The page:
The director: Bertrand Bonello (France)
The talent: Unsurprisingly for a brothel-set narrative, the film is heavy on rising female stars, including Hafsia Herzi (“The Secret of the Grain”) and Italian ingenue Jasmine Trinca (“The Son’s Room”); their more senior co-star, Noémie Lvovsky, is arguably more of an institution in France than on the international arthouse scene. Two male cast members also prompt interest: Louis-Do DeLencquesaing, so excellent in last year’s “The Father of My Children,” and the more unlikely figure of “Of Gods and Men” director Xavier Beauvois.
The pitch: An evidently sumptuous period affair, Bonello’s film (also known by its French title “L’apollonide”) examines the goings-on in a Paris brothel at the beginning of the 20th century. After one prostitute is brutally disfigured for life by a client, the other women of the house shut themselves off from the outside world; the film tracks the rivalries and camaraderie of their isolated day-to-day existence. Bonello has been something of a controversy-monger with sexually frank films like “The Pornographer” and “Tiresia”; expect that trend to continue with his latest.
The pedigree: At 42 years of age, former classical musician Bonello (who doubles as his own composer) may be one of the younger directors in Competition, but he has some form at Cannes: three of his four previous features premiered on the Croisette, one of them (2003’s “Tiresia”) in Competition. He came up empty that time, but 2001’s “The Pornographer,” was a Critics’ Week hit and landed the FIPRESCI prize.
The buzz: “The Pornographer” made a minor dent on the arthouse circuit, thanks to its risqué premise and the presence of star Jean-Pierre Leaud — but beyond that, Bonello is one of those auteurs, admired in his home country, who has yet really to cross over internationally. (His last feature netted neither US nor UK distribution.) But if blogosphere buzz on this one is predictably quiet, Europeans in the know seem rather more excited, suggesting a significant provocation on the horizon. (Others are hoping for a statelier version of last year’s surprise Best Director winner, Mathieu Amalric’s burlesque ensemble piece “On Tour,” though I’m guessing the premise-based comparisons will prove empty.) A clutch of painterly stills that circulated the net last week, meanwhile, suggest we can at least expect a visual feast.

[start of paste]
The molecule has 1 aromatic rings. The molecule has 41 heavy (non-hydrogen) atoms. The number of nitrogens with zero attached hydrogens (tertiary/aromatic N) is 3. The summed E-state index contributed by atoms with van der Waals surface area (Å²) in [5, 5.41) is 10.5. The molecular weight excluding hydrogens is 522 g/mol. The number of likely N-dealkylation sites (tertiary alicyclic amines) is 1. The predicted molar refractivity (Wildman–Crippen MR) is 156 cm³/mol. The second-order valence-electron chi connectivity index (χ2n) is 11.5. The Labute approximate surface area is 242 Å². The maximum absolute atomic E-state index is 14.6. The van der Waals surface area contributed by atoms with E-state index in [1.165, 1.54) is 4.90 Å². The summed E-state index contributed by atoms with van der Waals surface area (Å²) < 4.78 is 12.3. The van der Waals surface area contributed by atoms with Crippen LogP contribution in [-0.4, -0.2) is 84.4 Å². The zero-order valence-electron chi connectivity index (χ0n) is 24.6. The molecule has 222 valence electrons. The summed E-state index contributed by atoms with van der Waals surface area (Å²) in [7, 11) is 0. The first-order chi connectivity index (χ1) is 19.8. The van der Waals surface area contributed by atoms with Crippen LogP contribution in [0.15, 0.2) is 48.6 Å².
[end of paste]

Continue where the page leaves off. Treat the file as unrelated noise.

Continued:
The odds: Working from under a blindfold, neither the bookies nor the more cinematically astute odds expert Neil Young particularly like the film’s Palme chances, though that could all change if the film causes a stir (among critics, the easily shocked, or both) on the Croisette. My irrational gut instinct suggests this could be one to watch for some form of prize: for three years running, a French entry has won one of the fest’s top two awards. (Last year’s “Of Gods and Men” was also underestimated by the English-speaking media ahead of its screening.) And should the female ensemble delivers, a shared Best Actress prize would be a familiar jury move.
[Photos: Eyes Wired Open]